About those shooting numbers: Blake Wesley, who most observers expect to be picked somewhere outside the lottery (and who I incidentally consider to be a somewhat obviously superior defensive player), just completed a freshman season that statistically was uncannily similar to Ivey’s freshman season in 2020-21, save for Wesley’s inferior free-throw percentage, and…the nature of these small samples is such that if Wesley had made just ten (10) more of his free throws over the course of a 35-game season, the stats profiles for these two respective freshman-year performances would be virtually indistinguishable from one another. Wherever Ivey is on your own personal big board, Wesley should be somewhere close by.
Ivey’s midrange game basically does not exist: bad percentages, low volume, floaters clanking back iron, and a particularly memorable airball from the right wing about 10 feet out during Purdue’s dreadful upset loss against Cinderella darling St. Peter’s in the NCAA tournament. Can a man live on treys and dunks alone? Perhaps we will find out, or perhaps he will be able to meaningfully improve at shots from elsewhere.
Caitlin Cooper, who knows way more than I do, provided the following piece of information in a recent profile of Ivey at IndyCornrows, which was itself a companion piece to a podcast episode featuring Adam Spinella in addition to regular hosts Cooper and Mark Schindler:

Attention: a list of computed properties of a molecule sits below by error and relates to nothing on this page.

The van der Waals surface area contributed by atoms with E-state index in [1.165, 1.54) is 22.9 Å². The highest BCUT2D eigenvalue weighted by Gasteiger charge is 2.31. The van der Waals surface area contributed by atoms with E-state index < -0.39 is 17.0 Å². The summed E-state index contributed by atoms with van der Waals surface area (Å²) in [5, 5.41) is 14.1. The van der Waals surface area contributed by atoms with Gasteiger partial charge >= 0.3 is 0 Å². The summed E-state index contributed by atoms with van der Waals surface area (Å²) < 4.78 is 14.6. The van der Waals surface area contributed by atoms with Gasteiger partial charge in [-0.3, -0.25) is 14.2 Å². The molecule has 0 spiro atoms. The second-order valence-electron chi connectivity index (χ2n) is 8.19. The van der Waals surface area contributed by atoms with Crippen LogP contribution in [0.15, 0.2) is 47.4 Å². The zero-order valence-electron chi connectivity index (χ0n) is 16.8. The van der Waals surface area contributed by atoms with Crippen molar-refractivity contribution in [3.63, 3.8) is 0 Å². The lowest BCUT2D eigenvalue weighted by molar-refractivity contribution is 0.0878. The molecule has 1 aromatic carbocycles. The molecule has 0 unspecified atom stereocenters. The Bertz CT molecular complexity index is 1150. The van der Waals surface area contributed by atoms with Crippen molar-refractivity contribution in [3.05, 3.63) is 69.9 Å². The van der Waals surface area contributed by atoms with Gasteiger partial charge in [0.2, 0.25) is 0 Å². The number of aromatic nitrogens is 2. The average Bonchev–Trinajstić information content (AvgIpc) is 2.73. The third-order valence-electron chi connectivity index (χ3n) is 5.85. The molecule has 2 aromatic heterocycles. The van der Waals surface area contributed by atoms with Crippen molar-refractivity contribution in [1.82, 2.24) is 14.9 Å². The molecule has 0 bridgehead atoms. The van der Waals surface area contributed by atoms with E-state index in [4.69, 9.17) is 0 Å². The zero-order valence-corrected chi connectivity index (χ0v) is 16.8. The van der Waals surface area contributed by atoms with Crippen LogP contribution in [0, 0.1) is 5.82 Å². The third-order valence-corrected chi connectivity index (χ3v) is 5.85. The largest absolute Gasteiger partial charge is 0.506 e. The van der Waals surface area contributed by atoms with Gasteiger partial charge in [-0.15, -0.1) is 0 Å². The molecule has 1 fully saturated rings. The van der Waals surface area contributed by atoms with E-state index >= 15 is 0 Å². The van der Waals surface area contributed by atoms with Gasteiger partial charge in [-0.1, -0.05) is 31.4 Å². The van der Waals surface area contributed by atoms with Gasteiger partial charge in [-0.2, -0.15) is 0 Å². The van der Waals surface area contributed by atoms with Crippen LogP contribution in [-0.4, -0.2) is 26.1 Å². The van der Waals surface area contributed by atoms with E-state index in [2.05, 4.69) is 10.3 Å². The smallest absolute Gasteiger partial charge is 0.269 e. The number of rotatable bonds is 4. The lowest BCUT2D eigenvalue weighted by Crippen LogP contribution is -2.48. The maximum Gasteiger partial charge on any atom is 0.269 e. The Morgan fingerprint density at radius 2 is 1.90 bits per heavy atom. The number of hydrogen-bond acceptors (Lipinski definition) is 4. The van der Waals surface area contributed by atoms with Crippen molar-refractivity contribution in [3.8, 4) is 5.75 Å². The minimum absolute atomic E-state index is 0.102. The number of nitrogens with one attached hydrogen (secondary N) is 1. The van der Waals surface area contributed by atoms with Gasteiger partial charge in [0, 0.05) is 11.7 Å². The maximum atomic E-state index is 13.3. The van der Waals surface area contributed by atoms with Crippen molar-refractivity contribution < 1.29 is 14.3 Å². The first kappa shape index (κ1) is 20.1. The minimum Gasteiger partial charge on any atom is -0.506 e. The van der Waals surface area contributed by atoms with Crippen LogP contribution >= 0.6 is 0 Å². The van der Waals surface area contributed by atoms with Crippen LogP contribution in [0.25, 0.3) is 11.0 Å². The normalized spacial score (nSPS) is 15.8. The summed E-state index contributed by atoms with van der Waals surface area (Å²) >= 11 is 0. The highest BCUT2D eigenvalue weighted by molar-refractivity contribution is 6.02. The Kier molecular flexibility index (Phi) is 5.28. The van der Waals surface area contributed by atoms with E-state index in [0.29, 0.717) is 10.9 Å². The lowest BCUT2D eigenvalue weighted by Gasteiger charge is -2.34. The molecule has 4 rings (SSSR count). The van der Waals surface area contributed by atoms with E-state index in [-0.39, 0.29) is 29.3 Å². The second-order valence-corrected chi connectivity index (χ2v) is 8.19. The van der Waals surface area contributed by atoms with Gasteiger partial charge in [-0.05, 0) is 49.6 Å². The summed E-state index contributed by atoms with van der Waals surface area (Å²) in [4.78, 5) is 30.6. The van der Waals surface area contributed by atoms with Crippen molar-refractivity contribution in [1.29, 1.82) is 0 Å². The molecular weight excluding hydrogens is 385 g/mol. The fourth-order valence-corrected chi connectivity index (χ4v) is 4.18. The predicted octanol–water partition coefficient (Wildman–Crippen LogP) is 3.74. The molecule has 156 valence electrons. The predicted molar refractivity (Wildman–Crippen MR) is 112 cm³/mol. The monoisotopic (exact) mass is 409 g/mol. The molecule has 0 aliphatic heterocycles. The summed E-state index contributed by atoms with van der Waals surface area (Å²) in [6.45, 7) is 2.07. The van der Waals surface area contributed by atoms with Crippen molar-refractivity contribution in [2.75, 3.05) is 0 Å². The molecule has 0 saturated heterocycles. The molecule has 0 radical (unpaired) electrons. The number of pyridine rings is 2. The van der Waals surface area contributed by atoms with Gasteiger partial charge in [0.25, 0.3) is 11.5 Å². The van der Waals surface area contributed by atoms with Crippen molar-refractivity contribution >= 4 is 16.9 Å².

According to InStat, Ivey converted just 41.6 percent of his 59 field-goal attempts after driving (not necessarily finishing) with his weak hand.
This was something I noticed even before reading that excellent synopsis. I saw very few lefty drives that worked and several that ended with an inside-hand leaning-away floater-type shot that didn’t go in. The one I recall that did work was the result of two giant steps through completely empty space, driving from the left wing for an under-the-rim layup on the other (right) side; it was against Iowa, and I have it on good authority (from friend of the program Steve Pelletier) that Iowa doesn’t play any defense at all, which would explain why there was so much empty space to be exploited around the basket in that instance.
College basketball has a problem with block/charge calls, but Ivey might be the only player in college this year who should have gotten called for even more charges. The decisions around the rim did improve as the season went on, as the running over defenders and the jump-passing without a plan really did seem to decline in frequency, but NBA teams are better and smarter on defense, and I remain dubious that he can survive in Kyle Lowry’s trickster world.
Impressions from Watching: Defense
Pretty bad, like most young players. Gets lost off-ball sometimes, leading to back-cut layups for the other team. I don’t think I’m especially good at assessing the different components of defense, but it also seems to me that he is sometimes worse at screen navigation than his “tools” would suggest. I might end up being completely wrong about this, and this could end up as a thing that he is totally fine at long-term, which is what I would be hoping for if the Pistons pick him just so that Cade doesn’t have to chase good small guards around picks all the time.